It will be readily understood that in the ar-' rangement just described the springs serve to take up, and equalize or regulate its application to the car, all excess of power beyond that which is necessary to keep the car'in motion at the normal or required rate of speed on a level track. Now, as the power required to keep a car in motion at a given rate of speed is considerably smaller than the additional amount necessary to overcome its inertia, the plan above described will in most cases be found suifioient to give the needed torsional movement or flexibility between the motor shaft and the driving-wheels. It may sometimes be desirable, however, that the total initial power of the motor should be gradually transmitted to the driving-axles in starting. This may obviously be accomplished by our ploying the arrangement shown partially in Fig. IX. In this figure, which represents a rear view of one of the gears M, with the spring removed, the clutch consists of a sleeve, m, fixed to the axle C and provided with a single projecting ear, 0, which, when the car is at rest, is in contact with and acts as aback-stop to a similar projection, 0, forming part of the gear M, as shown. Thespring employed in this modification is not shown in Fig.1X, since it is of substantially the same construction as in Fig. VI, its inner extremity being fastened to the hub or sleeve Wt. JVhen the gear M is revolved in the direction of the arrow, by sending an electric current through the motor I the said gear will make nearly a full revolution before its projection 0 will come in con tact with the opposite side of the fixed projectiou 0 and the spring will have been com pressed to a corresponding extent before the car is brought under headway. In this construction the tension of the springs is so adjusted that they serve merely to take up the initial motion of the armatnreshat't in starting the motor, thereby relieving it and the bevelgears from the strain to which they would be subjected if the energy of the motor were suddenlyexpended in overcoming the resistance or inertia of the car itself. It will be understood thatin the p resent case the projections 0 on the gears M remain in operative contact with the fixed projections 0 after the car has been started and while it contini'ies in motion under the inlluence of the motor I. When the current ilowing through the motor is interrupted, however, as would be the case when the car is running on downgrades, or when it is desired to stop, the projection on the gear will retrace its motion until it again rests in front of the projection on the sleevem, whereupon the gears AI M and the armatureshaft K are rotated by the momentum of the car, which momentum can thus be utilized, as specified in anotherapplication for Letters Patentpend ingherewithand bearing the Serial No.205,941, to generate an electrical current which can be stored in a suitable secondary battery carried on said ear.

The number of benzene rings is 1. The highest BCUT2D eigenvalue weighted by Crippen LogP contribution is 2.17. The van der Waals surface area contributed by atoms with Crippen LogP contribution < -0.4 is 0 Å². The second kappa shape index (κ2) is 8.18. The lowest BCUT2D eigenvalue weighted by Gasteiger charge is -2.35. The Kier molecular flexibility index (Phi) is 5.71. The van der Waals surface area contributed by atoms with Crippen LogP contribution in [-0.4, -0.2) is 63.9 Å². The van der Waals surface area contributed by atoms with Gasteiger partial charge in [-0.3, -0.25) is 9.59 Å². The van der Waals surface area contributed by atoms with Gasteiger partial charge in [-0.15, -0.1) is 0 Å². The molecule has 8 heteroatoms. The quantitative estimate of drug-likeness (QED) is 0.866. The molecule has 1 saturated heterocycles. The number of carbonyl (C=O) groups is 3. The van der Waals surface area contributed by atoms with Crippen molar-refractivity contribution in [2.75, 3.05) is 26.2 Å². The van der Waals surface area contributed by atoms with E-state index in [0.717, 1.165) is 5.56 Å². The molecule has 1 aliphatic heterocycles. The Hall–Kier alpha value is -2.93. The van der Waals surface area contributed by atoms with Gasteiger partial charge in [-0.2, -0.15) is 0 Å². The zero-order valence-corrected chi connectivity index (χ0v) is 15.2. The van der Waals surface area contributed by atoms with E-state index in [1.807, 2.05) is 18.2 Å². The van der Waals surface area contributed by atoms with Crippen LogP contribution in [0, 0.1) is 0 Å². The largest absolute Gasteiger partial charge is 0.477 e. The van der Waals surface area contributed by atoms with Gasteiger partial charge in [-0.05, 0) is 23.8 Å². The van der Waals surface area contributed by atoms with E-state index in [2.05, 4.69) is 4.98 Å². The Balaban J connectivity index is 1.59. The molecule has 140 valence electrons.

Fig. VIII shows a modified form of clutch in which the fixed portion consists of a disk, Q, provided with curved slots 8 and firmly sccured to the axle O, the driving gear M having pins or studs g, which pass through the said slots. The spring, which is not shown, is attached as already described, and the operation of this clutch is practically the same as that shown in Fig. V. 1